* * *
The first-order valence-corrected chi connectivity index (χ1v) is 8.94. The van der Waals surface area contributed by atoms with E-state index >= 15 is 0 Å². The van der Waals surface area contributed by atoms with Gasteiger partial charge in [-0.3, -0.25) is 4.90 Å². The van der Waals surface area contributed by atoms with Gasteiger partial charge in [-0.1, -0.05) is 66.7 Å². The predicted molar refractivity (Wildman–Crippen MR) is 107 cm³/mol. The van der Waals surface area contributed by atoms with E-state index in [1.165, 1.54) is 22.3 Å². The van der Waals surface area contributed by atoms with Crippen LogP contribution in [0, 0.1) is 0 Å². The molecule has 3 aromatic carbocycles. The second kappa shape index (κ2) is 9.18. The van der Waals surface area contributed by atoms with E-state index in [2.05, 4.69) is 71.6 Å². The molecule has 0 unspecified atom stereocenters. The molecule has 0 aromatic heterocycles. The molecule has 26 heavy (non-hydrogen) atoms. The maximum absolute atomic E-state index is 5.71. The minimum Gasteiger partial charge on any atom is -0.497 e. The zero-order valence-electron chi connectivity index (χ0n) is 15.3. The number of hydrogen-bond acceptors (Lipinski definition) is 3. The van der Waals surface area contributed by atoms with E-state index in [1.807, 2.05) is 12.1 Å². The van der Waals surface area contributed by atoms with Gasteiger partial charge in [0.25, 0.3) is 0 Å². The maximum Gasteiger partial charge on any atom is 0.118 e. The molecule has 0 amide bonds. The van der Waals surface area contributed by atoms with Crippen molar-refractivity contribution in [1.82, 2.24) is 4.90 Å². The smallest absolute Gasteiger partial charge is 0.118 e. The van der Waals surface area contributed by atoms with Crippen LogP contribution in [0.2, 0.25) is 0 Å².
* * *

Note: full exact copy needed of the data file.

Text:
The first-order valence-corrected chi connectivity index (χ1v) is 8.94. The van der Waals surface area contributed by atoms with E-state index >= 15 is 0 Å². The van der Waals surface area contributed by atoms with Gasteiger partial charge in [-0.3, -0.25) is 4.90 Å². The van der Waals surface area contributed by atoms with Gasteiger partial charge in [-0.1, -0.05) is 66.7 Å². The predicted molar refractivity (Wildman–Crippen MR) is 107 cm³/mol. The van der Waals surface area contributed by atoms with E-state index in [1.165, 1.54) is 22.3 Å². The van der Waals surface area contributed by atoms with Crippen LogP contribution in [0, 0.1) is 0 Å². The molecule has 3 aromatic carbocycles. The second kappa shape index (κ2) is 9.18. The van der Waals surface area contributed by atoms with E-state index in [2.05, 4.69) is 71.6 Å². The molecule has 0 unspecified atom stereocenters. The molecule has 0 aromatic heterocycles. The molecule has 26 heavy (non-hydrogen) atoms. The maximum absolute atomic E-state index is 5.71. The minimum Gasteiger partial charge on any atom is -0.497 e. The zero-order valence-electron chi connectivity index (χ0n) is 15.3. The number of hydrogen-bond acceptors (Lipinski definition) is 3. The van der Waals surface area contributed by atoms with E-state index in [1.807, 2.05) is 12.1 Å². The van der Waals surface area contributed by atoms with Gasteiger partial charge in [0.25, 0.3) is 0 Å². The maximum Gasteiger partial charge on any atom is 0.118 e. The molecule has 0 amide bonds. The van der Waals surface area contributed by atoms with Crippen molar-refractivity contribution in [1.82, 2.24) is 4.90 Å². The smallest absolute Gasteiger partial charge is 0.118 e. The van der Waals surface area contributed by atoms with Crippen LogP contribution in [0.2, 0.25) is 0 Å².